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When I moved from the U.S. to Montreal (I’m a dual citizen and I wish you all were, too) I gained access to a labor environment that gives parents a little bit of breathing room. My employer was bound by law to welcome me back after each of my 10-month-long paid maternity leaves. Even after I quit my job and went to graduate school, I could afford good daycare for two kids. And people work too much here, just like they do in the States. But the workplace policies in place here dramatically reduce the stress related to raising a family. I like to think I’m a calm person, a woman who doesn’t let stuff like “Meternity” get me too riled up. But if I’m being honest, it’s mostly thanks to my social programs that I can play the role of “chill mom.” Who knows how I’d feel if I were doing all of this with no help from my government.

Until we stop griping at each other for failing to understand each other’s struggles, all of which are very real, nothing will change. It’s hard, because the common enemy of burned-out single women and burned-out working moms is invisible, spread diffusely over our entire culture, impossible to isolate or pillory. And when you address that enemy, very few cool people take you seriously. Sometimes you end up trying a roundabout and possibly inauspicious angle, like writing a book called Meternity instead.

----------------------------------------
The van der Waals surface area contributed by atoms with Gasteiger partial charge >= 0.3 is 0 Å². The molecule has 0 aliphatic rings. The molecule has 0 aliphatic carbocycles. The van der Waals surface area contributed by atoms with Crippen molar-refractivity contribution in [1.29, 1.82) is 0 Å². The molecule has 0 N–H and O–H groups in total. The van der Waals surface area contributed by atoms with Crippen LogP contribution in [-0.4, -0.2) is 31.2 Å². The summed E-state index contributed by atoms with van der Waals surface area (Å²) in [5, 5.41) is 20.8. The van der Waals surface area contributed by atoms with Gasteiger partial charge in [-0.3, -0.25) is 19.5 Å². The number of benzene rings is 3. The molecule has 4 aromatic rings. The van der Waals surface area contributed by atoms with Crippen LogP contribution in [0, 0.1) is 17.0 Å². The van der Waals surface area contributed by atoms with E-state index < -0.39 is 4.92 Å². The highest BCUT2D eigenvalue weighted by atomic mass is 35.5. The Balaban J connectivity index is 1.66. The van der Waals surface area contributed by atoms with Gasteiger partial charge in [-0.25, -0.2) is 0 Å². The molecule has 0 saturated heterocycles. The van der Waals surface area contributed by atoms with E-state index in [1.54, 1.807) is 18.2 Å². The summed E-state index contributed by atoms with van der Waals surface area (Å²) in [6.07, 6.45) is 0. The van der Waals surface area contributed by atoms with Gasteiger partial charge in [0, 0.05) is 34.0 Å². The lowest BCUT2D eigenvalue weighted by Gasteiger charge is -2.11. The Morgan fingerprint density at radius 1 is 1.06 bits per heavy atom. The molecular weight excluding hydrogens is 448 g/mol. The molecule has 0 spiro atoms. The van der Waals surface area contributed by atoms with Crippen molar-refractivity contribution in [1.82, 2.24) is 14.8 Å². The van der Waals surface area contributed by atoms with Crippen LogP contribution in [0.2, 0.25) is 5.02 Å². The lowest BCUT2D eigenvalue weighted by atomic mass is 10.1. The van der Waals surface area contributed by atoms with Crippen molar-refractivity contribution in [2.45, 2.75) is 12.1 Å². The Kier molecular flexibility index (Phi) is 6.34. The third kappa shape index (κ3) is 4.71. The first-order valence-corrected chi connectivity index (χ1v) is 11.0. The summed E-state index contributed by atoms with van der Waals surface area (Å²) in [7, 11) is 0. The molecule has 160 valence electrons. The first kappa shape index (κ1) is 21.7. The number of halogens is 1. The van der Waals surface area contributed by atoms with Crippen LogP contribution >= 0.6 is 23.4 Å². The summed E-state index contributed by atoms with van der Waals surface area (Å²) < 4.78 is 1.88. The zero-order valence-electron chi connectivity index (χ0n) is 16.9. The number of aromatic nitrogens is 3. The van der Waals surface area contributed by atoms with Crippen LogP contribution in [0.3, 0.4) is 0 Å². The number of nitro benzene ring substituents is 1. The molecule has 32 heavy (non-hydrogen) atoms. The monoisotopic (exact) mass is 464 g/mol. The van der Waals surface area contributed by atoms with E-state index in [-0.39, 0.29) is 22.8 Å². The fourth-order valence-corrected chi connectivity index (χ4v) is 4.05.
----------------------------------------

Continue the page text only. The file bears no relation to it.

Ultimately, I respect Meghann Foye for maybe-accidentally, maybe just for a moment, ripping the scab off the weeping wound that is professional life in America. I hope she got a nice advance and spent part of it on a vacation that she really enjoyed.


Kathryn Jezer-Morton lives in Montreal with her husband and two sons. She’s 33, her kids are 2 and 5, and she’ll be contributing a semi-regular parenting column called Hey Ma here on Jezebel.

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Illustration by Jim Cooke, source image from Shutterstock